DUBLIN, Ireland — The day that the Fort Mill High School band worked for and dreamed about for nearly 15 months started miserably Sunday.
But the people and the city of Dublin helped turn the day around.
The band performed in the Irish capitals annual St. Patricks Day parade before a crowd estimated at more than 500,000. People lined up to six deep to watch performers from all over the world honor Irelands patron saint.
Fort Mills performance was the culmination of nearly 15 months of work raising money and planning a trip for more than 150 students. But when the day started with snow showers, some of the students may have wondered if it was such a good idea. They then had to wait outside in the snow and in temperatures in the 30s for more than 2.5 hours before the parade began.
Sophomore Mary Capps said the weather was so cold, she and fellow members of the color guard couldnt feel our feet.
But once the parade kicked off just after noon, the cold was an afterthought. The crowd, which seemed delighted by every performer, impressed the band.
The temperature started to warm up before the parade began and once it started it was fantastic, Fort Mill band director John Pruitt said. The students warmed up. They really didnt notice the cold anymore. We had a great time.
Capps said band members were tired but it was just fun seeing everybody people looking at us and saying, You guys were so great, Capps said.
The band performed a medley of songs that included some old Irish favorites, including Danny Boy. With school colors of blue and gold, band members adapted to the day by wearing green berets.
The audience here is exceptional, Pruitt said. They love a band. . . . They cheer for the performances.
Members of the crowd high-fived performers throughout the parade. When they saw the Fort Mill High School band banner, many in the audience cheered on South Carolina and the United States, Pruitt said.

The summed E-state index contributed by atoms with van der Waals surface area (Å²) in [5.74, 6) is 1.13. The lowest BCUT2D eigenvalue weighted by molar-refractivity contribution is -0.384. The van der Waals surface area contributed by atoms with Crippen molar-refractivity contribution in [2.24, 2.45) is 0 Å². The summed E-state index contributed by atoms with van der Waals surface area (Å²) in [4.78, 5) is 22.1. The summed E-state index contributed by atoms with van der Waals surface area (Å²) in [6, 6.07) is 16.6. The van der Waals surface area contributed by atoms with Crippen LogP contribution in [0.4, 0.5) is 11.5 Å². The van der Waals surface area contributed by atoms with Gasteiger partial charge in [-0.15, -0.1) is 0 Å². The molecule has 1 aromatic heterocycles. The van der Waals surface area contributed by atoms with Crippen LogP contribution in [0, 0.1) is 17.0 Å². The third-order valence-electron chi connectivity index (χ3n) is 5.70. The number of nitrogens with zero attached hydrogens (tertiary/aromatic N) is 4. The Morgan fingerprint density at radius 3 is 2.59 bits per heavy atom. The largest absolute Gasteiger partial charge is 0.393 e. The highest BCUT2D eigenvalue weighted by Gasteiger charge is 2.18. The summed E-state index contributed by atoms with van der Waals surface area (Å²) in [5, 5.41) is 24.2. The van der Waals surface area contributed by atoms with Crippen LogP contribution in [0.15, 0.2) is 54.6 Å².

Some sang along to Danny Boy.
Junior Brianna Saunders said the parade was fantastic because of just the sheer amount of people and all the excitement and spirit. Everyone is getting out and being happy for Ireland.
The parade route took the band past some of Dublins most iconic structures, including Trinity College, Christ Church Cathedral and St. Patricks Cathedral. Trinity College was created in 1592; Christ Church Cathedral was founded around 1030; and the current St. Patricks Cathedral structure dates to 1220.
The band, which left Fort Mill Wednesday, spent the first three days of its trip touring the western and central sections of Ireland. Among the stops was Blarney Castle, which dates to 1446 and holds the famous Blarney Stone. Band members also ate a medieval banquet.
For freshman Manning Shaw, the best part of the trip has been exploring all the castles . . . And seeing the landscape and how it changes from the east side of the island to the west side
On Monday, band members will visit Trinity College and the Book of Kells along with St. Patricks Cathedral. The band heads home on Tuesday.
While the band has enjoyed other parts of the visit, Pruitt said the trips high point was the parade and performing in front of 500,000.
The people in Dublin were looking forward to a great time and they showed us a great welcome.